Some Intriguing Accounts on Agoraphobia
Although we are, for long, have believed that agoraphobia is the fear of open spaces, the truth may assert otherwise.
Agoraphobia is the fear that pertains to: a) closed spaces where escape from embarrassing situation is deemed impossible and b) a condition that is coupled with anxiety attacks and panic attacks. This may aggravate towards more advance forms of anxiety disorder.
To prove the point, we can say that the root of the words themselves reveal some parts that people have overlooked during the past years.
Agora (a ancient Greek term for market place) and phobia (from the Greek word phobos or fear), when combined will form the meaning of fear of marketplaces which obviously are public spaces and not very much open.
Agoraphobics are not afraid of open spaces (as typical misconception may argue). In fact, they are more fearful of spaces where people gather.
In the end, agoraphobics are only apprehensive of places where chances for panic is created previously and in places where it may be associated. For many, such happens at home, in crowded rooms, and houses of worship which certainly are not "open".
Agoraphobia arises when the person starts feeling an internal condition of fear towards the incidences and places for which the heightened fear repeatedly happened in the past. At the onset of agoraphobia episodes, the stress will aggravate even when other more damaging symptoms have subsided.
These prepare the "feedback condition" for which the anticipation of the attacks alone is enough to cause the sufferer to avoid (or worse, fear) events and situations that he thinks would cause him trouble of controlling himself. In return, he will produce more panicky sensations that lead to increased number of attacks. Other sufferers may experience more of the over-all discomfort other than the panic in the long run.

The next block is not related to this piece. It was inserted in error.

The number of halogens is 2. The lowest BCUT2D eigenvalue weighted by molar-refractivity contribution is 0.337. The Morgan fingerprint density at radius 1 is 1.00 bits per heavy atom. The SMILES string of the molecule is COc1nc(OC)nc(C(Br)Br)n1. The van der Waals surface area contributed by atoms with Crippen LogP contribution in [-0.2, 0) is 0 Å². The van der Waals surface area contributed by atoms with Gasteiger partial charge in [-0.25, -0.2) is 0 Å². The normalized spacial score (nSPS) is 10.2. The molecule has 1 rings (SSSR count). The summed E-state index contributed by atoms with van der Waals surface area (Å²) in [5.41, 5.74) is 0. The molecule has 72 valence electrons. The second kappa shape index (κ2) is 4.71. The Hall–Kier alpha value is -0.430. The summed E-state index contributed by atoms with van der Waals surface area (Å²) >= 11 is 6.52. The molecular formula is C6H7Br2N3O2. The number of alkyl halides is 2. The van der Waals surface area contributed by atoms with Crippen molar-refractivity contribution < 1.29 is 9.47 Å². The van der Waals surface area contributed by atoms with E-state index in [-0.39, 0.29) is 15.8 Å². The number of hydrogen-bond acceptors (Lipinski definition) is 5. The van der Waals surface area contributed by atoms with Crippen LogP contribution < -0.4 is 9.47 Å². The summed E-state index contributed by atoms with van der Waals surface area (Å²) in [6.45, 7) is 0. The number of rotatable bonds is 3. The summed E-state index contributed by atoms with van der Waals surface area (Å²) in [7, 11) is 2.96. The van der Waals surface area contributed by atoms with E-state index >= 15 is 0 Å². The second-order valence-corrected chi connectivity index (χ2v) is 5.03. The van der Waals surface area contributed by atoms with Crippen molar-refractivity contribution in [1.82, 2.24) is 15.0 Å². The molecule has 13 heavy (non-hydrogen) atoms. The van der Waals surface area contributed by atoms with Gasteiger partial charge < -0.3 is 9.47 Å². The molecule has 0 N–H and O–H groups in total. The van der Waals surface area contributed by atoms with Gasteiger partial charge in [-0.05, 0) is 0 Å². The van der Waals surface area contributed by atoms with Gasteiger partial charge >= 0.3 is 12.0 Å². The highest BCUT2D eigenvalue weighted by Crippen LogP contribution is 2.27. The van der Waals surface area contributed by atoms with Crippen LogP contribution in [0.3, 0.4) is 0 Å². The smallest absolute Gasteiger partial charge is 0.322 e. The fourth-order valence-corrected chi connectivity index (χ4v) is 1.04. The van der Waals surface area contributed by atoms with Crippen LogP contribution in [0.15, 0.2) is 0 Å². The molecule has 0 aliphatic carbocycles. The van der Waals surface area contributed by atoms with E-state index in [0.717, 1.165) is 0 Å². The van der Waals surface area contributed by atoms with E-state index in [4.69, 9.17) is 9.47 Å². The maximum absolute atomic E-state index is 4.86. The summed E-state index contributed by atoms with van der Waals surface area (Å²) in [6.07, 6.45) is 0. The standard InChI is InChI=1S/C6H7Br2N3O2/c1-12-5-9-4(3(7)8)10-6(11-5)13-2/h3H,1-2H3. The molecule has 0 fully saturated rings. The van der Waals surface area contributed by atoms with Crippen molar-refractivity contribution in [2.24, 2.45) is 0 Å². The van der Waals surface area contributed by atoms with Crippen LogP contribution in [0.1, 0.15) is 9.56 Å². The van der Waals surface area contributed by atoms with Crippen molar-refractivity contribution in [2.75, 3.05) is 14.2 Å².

To prevent themselves from being caught in such events, they tend to abandon social contact. (Note: Agoraphobia is different from social phobia, which means fear of public. Nonetheless, they still cause the sufferer to avoid public places.)
In a sense, agoraphobia is an avoidant behavior that makes a person devise means to lessen interaction with people. Most likely, locking up themselves in their rooms. However, there are agoraphobics that can sustain people contact but with much difficulty.
The condition and the effects are in themselves painful enough to leave the sufferers with scars that won't heal for years. They would learn to anticipate each attack and they would always have to confront themselves with fear that they cannot control. They would try but they won't succeed.
The more painful part though is that while the medical circles have been studying agoraphobia, they are still deprived of enlightenment. They could not decipher what goes on within each attack. Why one person is more susceptible to agoraphobia than another? What may be the cure for the condition? For now, no one is still certain. However, recent findings have shed some light on the issue.
Authorities in the field apparently found link with childhood experiences to the development of agoraphobia. It is possible that a child's developed fears will be carried throughout his growing years until they manifest concretely during adulthood for which the cases of agoraphobia is focused.
Nonetheless, the medical community is still open to possible contradictions and supplementary information that will help clear the rubles off the issue.
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